Friday, July 06, 2007

The Myths of Safety

The potential unintended consequences of safety programs ...

"Think of the greatest environmental disaster in recent history. For many people, the Exxon Valdez spill in Prince William Sound comes to mind.

Three hundred seals, 2,800 sea otters, 250,000 sea birds and a host of other wildlife were killed by that spill, acknowledged Corrie Pitzer, an industrial psychologist from SAFEmap International in Vancouver. However, he added, 250,000 birds are killed by flying into windows every year.

"The cleanup cost was $2.1 billion, with a 50 percent reach," Pitzer told an audience at a June 25 session of the American Society of Safety Engineers' (ASSE) 2007 Professional Development Conference in Orlando, Fla. "That means that only 50 percent of Prince William Sound was cleaned."

Six years after the cleanup, a study was conducted to determine ecological recovery in the sound. What researchers found was that the areas that were not cleaned were in better shape – with more wildlife and cleaner water and soil – than the areas that had been cleaned. The chemicals and high-pressure washing used to "clean" the area had destroyed the ecosystem in some parts of Prince William Sound.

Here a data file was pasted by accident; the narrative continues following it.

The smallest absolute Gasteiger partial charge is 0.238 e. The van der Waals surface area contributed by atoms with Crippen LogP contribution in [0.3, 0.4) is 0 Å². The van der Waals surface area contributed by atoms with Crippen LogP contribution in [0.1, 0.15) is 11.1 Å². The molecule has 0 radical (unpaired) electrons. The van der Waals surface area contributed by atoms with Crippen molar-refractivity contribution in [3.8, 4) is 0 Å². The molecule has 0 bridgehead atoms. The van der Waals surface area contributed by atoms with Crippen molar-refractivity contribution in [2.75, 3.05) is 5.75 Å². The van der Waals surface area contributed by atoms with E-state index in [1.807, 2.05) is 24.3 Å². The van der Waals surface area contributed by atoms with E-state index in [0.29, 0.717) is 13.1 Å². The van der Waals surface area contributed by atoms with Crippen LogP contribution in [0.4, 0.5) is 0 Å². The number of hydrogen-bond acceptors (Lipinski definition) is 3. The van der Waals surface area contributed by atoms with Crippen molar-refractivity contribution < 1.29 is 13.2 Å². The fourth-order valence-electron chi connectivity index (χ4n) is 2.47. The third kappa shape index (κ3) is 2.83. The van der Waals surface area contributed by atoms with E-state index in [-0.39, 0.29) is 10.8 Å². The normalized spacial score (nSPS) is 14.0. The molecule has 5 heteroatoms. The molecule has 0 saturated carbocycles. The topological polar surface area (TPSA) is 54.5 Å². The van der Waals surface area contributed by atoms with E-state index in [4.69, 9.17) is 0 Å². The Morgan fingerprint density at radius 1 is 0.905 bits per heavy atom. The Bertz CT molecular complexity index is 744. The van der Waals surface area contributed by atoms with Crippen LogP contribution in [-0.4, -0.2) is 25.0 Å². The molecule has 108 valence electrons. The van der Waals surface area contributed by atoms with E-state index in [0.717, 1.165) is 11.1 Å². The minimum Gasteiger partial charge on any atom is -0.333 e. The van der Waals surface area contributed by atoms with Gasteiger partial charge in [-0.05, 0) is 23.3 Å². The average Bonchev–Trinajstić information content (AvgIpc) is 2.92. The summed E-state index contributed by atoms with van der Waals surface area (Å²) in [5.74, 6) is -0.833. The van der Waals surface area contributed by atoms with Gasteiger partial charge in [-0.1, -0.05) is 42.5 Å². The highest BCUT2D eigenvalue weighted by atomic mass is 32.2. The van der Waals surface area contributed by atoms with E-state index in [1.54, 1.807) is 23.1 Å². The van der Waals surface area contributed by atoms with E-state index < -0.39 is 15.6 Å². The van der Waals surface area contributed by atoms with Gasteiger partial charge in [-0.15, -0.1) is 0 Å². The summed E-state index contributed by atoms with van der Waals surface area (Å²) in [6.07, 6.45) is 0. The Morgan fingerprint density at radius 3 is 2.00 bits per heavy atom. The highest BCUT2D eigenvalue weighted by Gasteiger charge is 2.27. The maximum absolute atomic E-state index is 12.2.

"The environmental disaster was the cleanup," said Pitzer.

The Power of Perceptions

Pitzer said that Exxon knew that the cleanup would be prohibitively expensive and, in large part, pointless. But the company was forced – by public perception that cleaning the area was the best practice and, in part, by public outcry against the company – into the cleanup effort.

"That is the power of values, perceptions and beliefs in action," said Pitzer.

In his presentation, Pitzer examined how values, beliefs and perceptions impact safety, and how our society's perception of risk is changing. Traditional risk models:

Have rational values.

Promote achieving the best.

Believe that threats are unknown.

Believe that risks are ordinary.

The new risk model, which Pitzer calls a "risk society," involves irrational values, argues for preventing the worst, believes that threats are known, focuses on guilt for not preventing risk and sensationalizes risk.

As an example, he pointed to the banning of DDT as a pesticide. DDT is a very effective way to kill mosquitoes, but it also contributes to health effects in birds and animals. The book "Silent Spring" brought the attention of the world to the health impact of DDT on birds, and played a role in the eventual banning of the pesticide."    (Continued via Occupational Hazards)    [Ergonomics Resources]

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